You can’t live a modern financial life without credit. Having access to “credit” is your ability to obtain goods and services before you pay for them, based on the trust that you will make payment in the future. You may not realize that you have probably used credit many times in your life. For example, you accessed credit when you:

  • took a mortgage to buy a house.
  • obtained a loan to buy a car.
  • used a credit card to make a payment.
  • used premium financing to buy life insurance.
  • used share financing to buy stocks or unit trusts.
  • run a business, and you are the guarantor for the security bond issued to your company.

And yet, credit is often misunderstood. Many people often take credit for granted until the day arrives when they can’t get the credit they need.

Credit Bureau (Singapore) Pte Ltd (CBS) is Singapore’s most comprehensive consumer credit bureau that has full-industry uploads from all retail banks and major financial institutions. Whenever you need to use your credit or borrow money, a credit bureau report from CBS is a key factor. Your credit report is a record of your credit payment history consolidated from banks and major financial institutions in Singapore.

Banks and lenders often use the CBS report as one of the various considerations in their credit assessment process. The higher the score, the lower the probability of an individual defaulting payment, hence making it easier for one to obtain credit and qualify for loans.

In the past, I wrote a few articles about credit:

The global pandemic inevitably reduced the bank’s risk appetite to lend money and I heard some people are already affected. A good credit score is playing an even more important role in your financial health. Therefore, in collaboration with Credit Bureau Singapore, I am writing this article to answer some of the commonly asked questions by readers.

How can you obtain your credit report?

You can request a copy of your credit file online, a transaction fee of $6 plus GST applies. But if you are applying for a new credit facility with any of CBS member banks or financial institutions, you are entitled to a free credit report. View the list of CBS members here.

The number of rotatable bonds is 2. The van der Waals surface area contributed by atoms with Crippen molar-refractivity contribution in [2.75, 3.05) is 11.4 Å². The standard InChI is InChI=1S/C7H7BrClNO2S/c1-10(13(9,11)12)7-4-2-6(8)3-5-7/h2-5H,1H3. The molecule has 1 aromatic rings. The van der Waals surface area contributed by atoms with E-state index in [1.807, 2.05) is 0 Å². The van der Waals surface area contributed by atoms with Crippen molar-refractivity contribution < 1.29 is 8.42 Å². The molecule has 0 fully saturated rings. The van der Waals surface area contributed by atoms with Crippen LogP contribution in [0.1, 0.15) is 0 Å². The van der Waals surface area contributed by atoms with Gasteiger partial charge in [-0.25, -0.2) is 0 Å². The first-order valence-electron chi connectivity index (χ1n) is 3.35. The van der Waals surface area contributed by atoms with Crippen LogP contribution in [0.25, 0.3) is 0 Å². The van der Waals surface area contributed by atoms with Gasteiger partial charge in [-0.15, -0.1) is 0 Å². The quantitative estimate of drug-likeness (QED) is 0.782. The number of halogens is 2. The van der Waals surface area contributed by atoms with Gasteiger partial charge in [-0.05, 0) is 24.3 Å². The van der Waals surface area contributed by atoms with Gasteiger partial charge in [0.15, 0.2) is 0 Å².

You can also subscribe to ‘My Credit Monitor’ service, which checks your report daily and notifies you by email when key changes are detected. Early detection is key to minimising the damage that ID theft can have on your credit.

What is included in a credit report?

A typical credit report includes the following, you can click here to download a sample report.

  • Summary of your personal credit facilities, total credit limit across all banks in Singapore and the presence of any default or bankruptcy records.
  • Account Status History which displays all the credit accounts you have with banks and financial institutions under CBS. This information is displayed on a rolling 12-month basis while closed accounts will have the last 12 months payment status history as at the date of closure displayed for 3 years.
  • Previous Enquiries contain a record of all enquiries made on your report, including self-enquiries. This information will be retained in the report for 2 years from the date of enquiry.
  • Default Records reflect payment default information as reported by lenders who are members of CBS. Default records with the status of Negotiated Settlement or Full Settlement will be displayed for 3 years from the status date. For default records with the status of Outstanding, Partial Payment and Sold Off, the records will be displayed indefinitely on the report.
  • Bankruptcy Proceedings displays bankruptcy records sourced from IPTO. This information will be retained in the credit report for 5 years from the date of discharge from bankruptcy. This is consistent with IPTO’s data retention period.
  • Narratives indicate involvement in Debt Management Programme (DMP) with Credit Counselling Singapore (CCS) and any amendments made to the information in the report.
  • Aggregated Outstanding Balances are generally computed based on the amounts outstanding under borrowers’ credit cards and credit facilities, including any fees and interest accrued thereon.
  • Aggregated Monthly Instalments include the specific amount for each credit facility in your name provided by the Financial Institution(s) for the previous month and aggregated amounts for the preceding 5 months.

Is your credit bureau report up-to-date?

The reported monthly instalment amounts will only be shown in a detailed Product Type breakdown for the most recently reported month’s data from the Financial Institution(s).

For example: If you obtain your personal credit report on or before 15 January 2021, the reported monthly instalment amounts displayed would be up until November 2020.